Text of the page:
PEs buy in as realtors face a cash crunch3 min read . Updated: 12 Aug 2008, 12:26 AM IST
PEs buy in as realtors face a cash crunch
Bangalore: A downturn in demand for housing and the shortage of debt and investor capital in the real estate business may be bad news for realtors. But, it comes as a huge investment opportunity for private equity (PE) players. Such firms say it is a good time for them to strike deals with developers facing a cash crunch for completing their projects and fund expansion.
(MELLOWED SENTIMENTS) “India is a land of scarcity and due to the downturn, more opportunistic distress investments will be made now," says Aashish Kalra, co-founder and managing director, Trikona Capital, a real estate fund management firm.
Real estate firms have seen a blip this year as high inflation, put at 12.1% by latest government estimates, a 13-year high, and rising interest rates as well as steep property prices have turned away buyers. With companies reporting at least a 50% fall in the cash on their books, debt being both scarce and expensive, and the option of going public looking difficult at the moment with the realty index of the Bombay Stock Exchange (BSE) fallen by 56% since January when it touched its record 52-week high of 13,848.09, developers hardly have any options than raise money from PE firms, says Prakash Gurbaxani, founder and chief executive, QVC Realty, a Bangalore-based real estate firm.
Investors say the current market situation and mellowed sentiments have made deals more feasible for them. “What we have on hand now are saner valuations, more willing partners (both promoters and investors)," says Kuldip Chawlla, director, Red Fort Capital Advisors, a real estate PE firm. Chawlla says valuations, depending on cities and locations, are down between 10% and 40%.
In the first six months of this year, PE firms invested around $5.8 billion or Rs24,360 crore across 56 real estate companies or special purpose vehicles (SPVs) built around projects, compared with $4.5 billion in 48 companies or SPVs in the year-ago period, according to Venture Intelligence, a firm that tracks venture capital and PE activity in India. Some of the prominent deals this year include: Standard Chartered Plc.’s $830 million investment in DLF Assets Ltd, a firm owned by the promoters of DLF Ltd, and steel tycoon L.N. Mittal and San Francisco-based Farallon Capital’s investment of $399 million in Indiabulls Real Estate Ltd.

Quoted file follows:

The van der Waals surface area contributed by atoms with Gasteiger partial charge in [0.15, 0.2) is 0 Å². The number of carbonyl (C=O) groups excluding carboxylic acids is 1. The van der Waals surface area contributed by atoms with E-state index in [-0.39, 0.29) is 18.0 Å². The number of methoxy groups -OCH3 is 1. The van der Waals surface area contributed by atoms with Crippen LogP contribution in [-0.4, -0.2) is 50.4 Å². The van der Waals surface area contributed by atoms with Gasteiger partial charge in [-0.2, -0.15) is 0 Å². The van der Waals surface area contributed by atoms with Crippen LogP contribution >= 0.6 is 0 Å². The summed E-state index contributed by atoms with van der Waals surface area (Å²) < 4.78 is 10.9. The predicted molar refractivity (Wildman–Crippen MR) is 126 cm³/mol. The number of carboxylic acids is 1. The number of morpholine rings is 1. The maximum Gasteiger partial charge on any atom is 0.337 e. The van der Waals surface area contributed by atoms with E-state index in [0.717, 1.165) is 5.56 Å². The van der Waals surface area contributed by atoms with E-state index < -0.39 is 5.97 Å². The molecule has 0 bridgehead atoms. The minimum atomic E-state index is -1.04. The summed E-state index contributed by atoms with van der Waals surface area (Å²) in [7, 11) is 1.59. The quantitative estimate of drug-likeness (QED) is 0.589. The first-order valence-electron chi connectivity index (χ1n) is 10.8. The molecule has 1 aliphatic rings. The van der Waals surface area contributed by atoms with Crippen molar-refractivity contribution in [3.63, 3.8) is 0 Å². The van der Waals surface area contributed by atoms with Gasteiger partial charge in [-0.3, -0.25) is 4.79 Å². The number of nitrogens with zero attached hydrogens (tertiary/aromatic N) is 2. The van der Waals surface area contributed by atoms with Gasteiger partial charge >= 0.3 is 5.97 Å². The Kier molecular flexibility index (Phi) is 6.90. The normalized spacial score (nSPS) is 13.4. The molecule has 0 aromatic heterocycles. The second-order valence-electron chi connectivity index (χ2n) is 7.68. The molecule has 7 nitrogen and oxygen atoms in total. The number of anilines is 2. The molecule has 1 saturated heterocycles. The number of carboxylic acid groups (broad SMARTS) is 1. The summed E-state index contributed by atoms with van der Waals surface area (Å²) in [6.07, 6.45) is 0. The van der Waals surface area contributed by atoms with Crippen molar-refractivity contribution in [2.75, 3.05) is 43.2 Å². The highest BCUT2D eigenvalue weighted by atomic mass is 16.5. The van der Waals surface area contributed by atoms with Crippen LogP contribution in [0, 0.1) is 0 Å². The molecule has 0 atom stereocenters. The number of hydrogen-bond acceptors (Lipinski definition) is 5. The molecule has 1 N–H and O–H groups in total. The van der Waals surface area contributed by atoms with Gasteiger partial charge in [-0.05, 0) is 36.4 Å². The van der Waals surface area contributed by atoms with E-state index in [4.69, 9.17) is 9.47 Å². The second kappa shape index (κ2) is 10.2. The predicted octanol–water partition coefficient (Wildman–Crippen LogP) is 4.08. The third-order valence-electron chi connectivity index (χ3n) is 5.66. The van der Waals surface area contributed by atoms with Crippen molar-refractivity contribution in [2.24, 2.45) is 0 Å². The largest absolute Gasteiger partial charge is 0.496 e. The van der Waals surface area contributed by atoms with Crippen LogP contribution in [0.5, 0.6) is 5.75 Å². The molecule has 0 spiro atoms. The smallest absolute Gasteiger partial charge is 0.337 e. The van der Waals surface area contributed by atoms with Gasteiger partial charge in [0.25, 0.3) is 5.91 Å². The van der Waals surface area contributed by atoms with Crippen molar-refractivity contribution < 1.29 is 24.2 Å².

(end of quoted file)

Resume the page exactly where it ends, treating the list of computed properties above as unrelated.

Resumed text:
Experts say that despite the recent slump they continue to be bullish on realty as fundamentals of demand egged on by growing incomes and supply remain unchanged. “There is a definite increase in the number people approaching (us) for deals. It hasn’t gone up from one to 10, but quite substantial, actually," says Chetan Dave, chief executive and managing director, SUN-Apollo Real Estate Advisors. Dave says that besides getting more realistic valuations now, the quality of deals has improved with realistic market viability and an assurance that the developer can deliver on time.
Still, some realtors charge PE players with playing Shylock. “Developers, who have expansion plans or unfinished projects, are in a desperate state. In such a situation, when they approach private equity firms, they (PE players) will take advantage," says J.C. Sharma, managing director, Sobha Developers Ltd.
Some experts say investors ask for a higher return due to risks involved in India realty. “Compared with a country like the US, the transparency is not very high in real estate development in India. For PEs it means taking a huge risk, so they will ask for a bigger returns," says an analyst from a Mumbai-based brokerage, who requested anonymity.
With the PE option turning expensive, there are some firms such as Bangalore-based Puravankara Projects Ltd that plan to raise money through debt and not equity.
“Private equity funding has become extremely expensive, we would rather go for debt," says Ravi Ramu, director, finance, Puravankara Projects. Developers are hopeful that the situation will improve for them once inflation rates come down and interest rates follow.
Industry insiders predict the emphasis will shift to funding individual projects as returns are perceived to be fairly safe in them. Also, with demand for commercial space (used by offices, retailers and software or back office firms) and budget hotels expected to increase, developers in these segments are expected to have an easier run with investors interested in funding projects in niches such as these.